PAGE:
Mentions: The potential for such catastrophic outcomes and the enormous strain ObstructiveSleep Apnea (OSA) places on society with costly co-morbid consequences, havewarranted several medical societies and foundations to recommend evidence basedperioperative detection and management strategies. The Society of Anesthesiologyand Sleep Medicine (SASM) has just released its detailed best practice consensusrecommendations for managing perioperative OSA, and has provided this reviewarticle with its direct URL link to the information [64]. It can be argued that Type III is the most catastrophic of our threepatterns because it is able to take an otherwise healthy patient’s life sosuddenly (10 or less unobserved minutes) without any visible or audiblewarnings. This further supports those experts who insist that optimal GCFsurveillance, when opioids are being utilized, must include some continuouselectronic monitoring strategy capable of detecting Type III events [20,54]. Regarding sleep, the Type III event differs from Type II, which isinduced by CO2 Narcosis, because it alone is a true sleep associatedprocess. It starts as an arousal dependent sleep breathing disorder, where weakor incomplete arousal mechanisms fail completely from severe paroxysmalhypoxemia that induces an arousal arrest, and if left undiscovered anunwitnessed respiratory arrest [59-61]. Remember, Type II deaths are directly related to opioid inducedrespiratory depression and not disordered sleep breathing, although this issuebecomes murky as our discussion on opioids in our next section will explain.TheType III pattern is not associated with elevated, upward trending sedationscores, which many clinical nurses place their absolute faith in regardingdetection of all opioid associated threats. When awake, these patients canexhibit no pathognomonic symptoms or signs that give an impending Type IIIprocess away, including any evidence of sedation. In other words, patients witharousal failure are orphaned, hidden within typical perioperative populations.As shown in Figure 4 below, the sentinel instabilitycomponents of this Type III pattern are the typical recurring cycles ofobstructive sleep apneas in the presence of one final, complete arousal failure(arousal arrest).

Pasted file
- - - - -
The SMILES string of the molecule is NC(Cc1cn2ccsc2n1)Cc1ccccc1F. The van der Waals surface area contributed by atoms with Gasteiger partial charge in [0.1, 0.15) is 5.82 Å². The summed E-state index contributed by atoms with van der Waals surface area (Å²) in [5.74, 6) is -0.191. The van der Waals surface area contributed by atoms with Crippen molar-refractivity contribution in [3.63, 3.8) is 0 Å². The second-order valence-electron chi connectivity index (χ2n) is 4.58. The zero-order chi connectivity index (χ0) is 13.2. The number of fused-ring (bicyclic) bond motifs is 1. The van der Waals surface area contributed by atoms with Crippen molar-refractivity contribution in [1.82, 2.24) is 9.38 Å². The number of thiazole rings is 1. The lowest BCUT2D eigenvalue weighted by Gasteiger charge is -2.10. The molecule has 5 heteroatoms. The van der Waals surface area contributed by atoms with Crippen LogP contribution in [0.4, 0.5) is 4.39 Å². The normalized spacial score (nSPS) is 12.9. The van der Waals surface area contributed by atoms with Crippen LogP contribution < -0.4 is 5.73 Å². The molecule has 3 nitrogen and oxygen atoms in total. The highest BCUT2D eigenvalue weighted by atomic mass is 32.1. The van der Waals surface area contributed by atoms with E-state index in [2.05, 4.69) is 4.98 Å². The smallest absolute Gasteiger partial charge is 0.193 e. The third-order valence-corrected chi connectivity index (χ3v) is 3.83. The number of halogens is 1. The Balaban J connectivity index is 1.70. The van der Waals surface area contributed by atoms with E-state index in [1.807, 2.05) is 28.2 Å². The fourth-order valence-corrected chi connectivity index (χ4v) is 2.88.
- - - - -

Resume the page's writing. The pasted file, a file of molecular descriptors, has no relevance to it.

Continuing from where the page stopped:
Bottom Line: Leading up to this Century, it was common for most hospitalized patients and their families to believe that being surrounded by well-trained nurses and physicians assured their safety.We have designed our physiologic explanations and simplified cognitive framework to give our front line clinical nurses a thorough, easy-to-recall understanding of just how these events evolve, and how to detect them early when most amenable to treatment.Our review will also discuss currently available practices in general care floor monitoring that can both improve patient safety and significantly reduce monitor associated alarm fatigue.

View Article: PubMed Central - HTML - PubMed

Affiliation: UCLA Department of Anesthesiology, Hoag Memorial Hospital Presbyterian, One Hoag Drive, 92663 Newport Beach, CA, USA.

ABSTRACT
Approximately forty million surgeries take place annually in the United States, many of them requiring overnight or lengthier post operative stays in the over five thousand hospitals that comprise our acute healthcare system. Leading up to this Century, it was common for most hospitalized patients and their families to believe that being surrounded by well-trained nurses and physicians assured their safety. That bubble burst with the Institute of Medicine's 1999 report: To Err Is Human, followed closely by its 2001 report: Crossing the Quality Chasm. This review article discusses unexpected, potentially lethal respiratory complications known for being difficult to detect early, especially in postoperative patients recovering on hospital general care floors (GCF). We have designed our physiologic explanations and simplified cognitive framework to give our front line clinical nurses a thorough, easy-to-recall understanding of just how these events evolve, and how to detect them early when most amenable to treatment. Our review will also discuss currently available practices in general care floor monitoring that can both improve patient safety and significantly reduce monitor associated alarm fatigue.

No MeSH data available.


Related in: MedlinePlus